Life & Culture

The Jewish artists who weave magic versions of women

Their stunning work stands out at an exhibition exploring the female role in society and art


Given the Jewish involvement in the fashion business — about to be celebrated in a major exhibition at the Museum of London in Docklands — it’s no surprise to find Jewish artists who work magic with textiles.

A new show on the theme of womanhood at the Lightbox in Woking features two Jewish artists who use fabric, sequins, embroidery and more to make surprising statements about the place of women in society.

One is the late Miriam Schapiro, whose collage Madness of Love bursting with metallic fabrics and sequins atop a vibrant painted backdrop shines out as the most engaging picture in the show.

Schapiro loved ornament so much she co-founded the Pattern and Decoration movement in the 1970s.

She put ribbon scraps and trim as well as fabrics into her pictures to elevate the status of sewing, knitting and other crafts formerly dismissed as women’s work to become something worthy of a gallery wall.

It’s the second UK museum showing in a year to feature her work. She was included in the exhibition of female abstract expressionists at the Whitechapel Gallery, but there’s nothing abstract about Madness of Love.

It celebrates a brightly dressed couple entwined on a sequined stage bedecked with decorative curtains in one of what Schapiro dubbed her “femmages” — collages harnessing objects cherished by women using traditionally female craft techniques.

The canvas is positioned right behind, Daphne 2021 a life-size cream wool sculpture, by Israeli artist Anna Perach, portraying a lactating mother, with tiny strings of pearls standing in for her breastmilk.

The two works steal the show. That’s quite a feat, given they are among nearly 30 fabulous female works spanning a century and including far more famous artists including Barbara Hepworth, Winifred Nicholson and Leonora Carrington.

Ukrainian-born Perach, who now lives in London, is one of a new generation coming to fame says Jo Baring, director of the Ingram Collection of Modern British & Contemporary Art from which half the pieces in the Lightbox show were selected: “She is one of the most interesting artists working today, and this work dominates the show with its presence.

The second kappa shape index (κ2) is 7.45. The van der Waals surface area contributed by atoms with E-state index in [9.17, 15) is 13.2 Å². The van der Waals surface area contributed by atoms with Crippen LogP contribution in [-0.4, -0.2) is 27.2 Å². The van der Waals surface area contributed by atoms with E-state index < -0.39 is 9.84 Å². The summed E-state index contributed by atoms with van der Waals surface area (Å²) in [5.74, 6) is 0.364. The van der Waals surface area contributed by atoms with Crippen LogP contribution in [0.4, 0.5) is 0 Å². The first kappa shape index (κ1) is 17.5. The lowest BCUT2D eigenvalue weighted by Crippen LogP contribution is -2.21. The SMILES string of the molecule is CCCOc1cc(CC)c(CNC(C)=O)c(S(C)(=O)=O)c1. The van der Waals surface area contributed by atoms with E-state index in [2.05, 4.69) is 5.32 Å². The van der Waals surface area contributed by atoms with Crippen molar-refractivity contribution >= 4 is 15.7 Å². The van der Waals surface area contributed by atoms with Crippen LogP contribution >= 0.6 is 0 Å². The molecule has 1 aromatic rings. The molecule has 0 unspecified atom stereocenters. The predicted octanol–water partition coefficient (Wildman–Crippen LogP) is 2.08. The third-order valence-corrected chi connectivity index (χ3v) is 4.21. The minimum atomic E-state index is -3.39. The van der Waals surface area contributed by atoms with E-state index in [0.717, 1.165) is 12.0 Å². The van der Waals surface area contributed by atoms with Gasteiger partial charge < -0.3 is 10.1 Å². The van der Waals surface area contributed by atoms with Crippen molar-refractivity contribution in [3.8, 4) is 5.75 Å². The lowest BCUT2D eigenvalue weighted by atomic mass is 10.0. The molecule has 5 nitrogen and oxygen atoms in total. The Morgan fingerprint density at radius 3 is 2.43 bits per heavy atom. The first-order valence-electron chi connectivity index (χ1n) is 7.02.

It’s the piece for which she won the Ingram Prize, and we had to delay the one-woman show which is part of the prize till 2024 because she was too busy to do it earlier.”

Indeed, when we talk Perach is busy gearing up for an upcoming show at London’s Gas Works, following a solo exhibition at the Herzliya Museum of Contemporary Art and at a gallery in Jaffa.

She tells me that her career has really taken off since she moved to the UK with her Israeli partner: “My son is seven now, and I started my Masters in Fine Art at Goldsmiths when he was nine months old.”

Now 38, she graduated from Bezalel in Jerusalem 15 years ago and moved from an early fascination with embroidery to techniques which could produce works that could be worn for performance: “I think of them as activated sculptures.”

The tufting which is now her principal technique was influenced by the Russian carpets she grew up with in Beersheva after making aliyah with her family from Ukraine, but the red toenails and pearls in her Lightbox piece go back to her fascination with how mother transformed her domestic appearance when she left the house: “Putting on make-up and jewellery, even how her nail polish worked with her shoe colour — it was a transitional ritual.”

Canadian-born Schapiro, known as Mimi, also traced her love of fabric to her Russian origins — one grandfather made teddy-bears, while the other was a tailor as well as a New York rabbi.

She worked as secretary to a rabbi and a children’s art teacher before making art main profession as she entered her 30s and became a mother.

A close collaborator with fellow feminist Jewish artist Judy Chicago, she later explored her Jewish identity in works like My History, which incorporate a challah cover, pictures of Anne Frank and Marc Chagall and a Nazi-era yellow star. She died in 2015 aged 91.

Madness of Love, created in 1987, seems all about joy rather than identity politics.

“It has been a key fixture in the dining room of Murray Edwards College, Cambridge — where most of our works are on display — since it was donated to us in 2010,” says Harriet Loffler, curator of the Women’s Art Collection, Europe’s largest holding of female artists, which includes two Schapiros.

“There’s something very celebratory about it, gem-like, abundant and almost sacred, thanks to those glittery materials.”

A Spirit Inside runs at The Lightbox, Woking until January 14.

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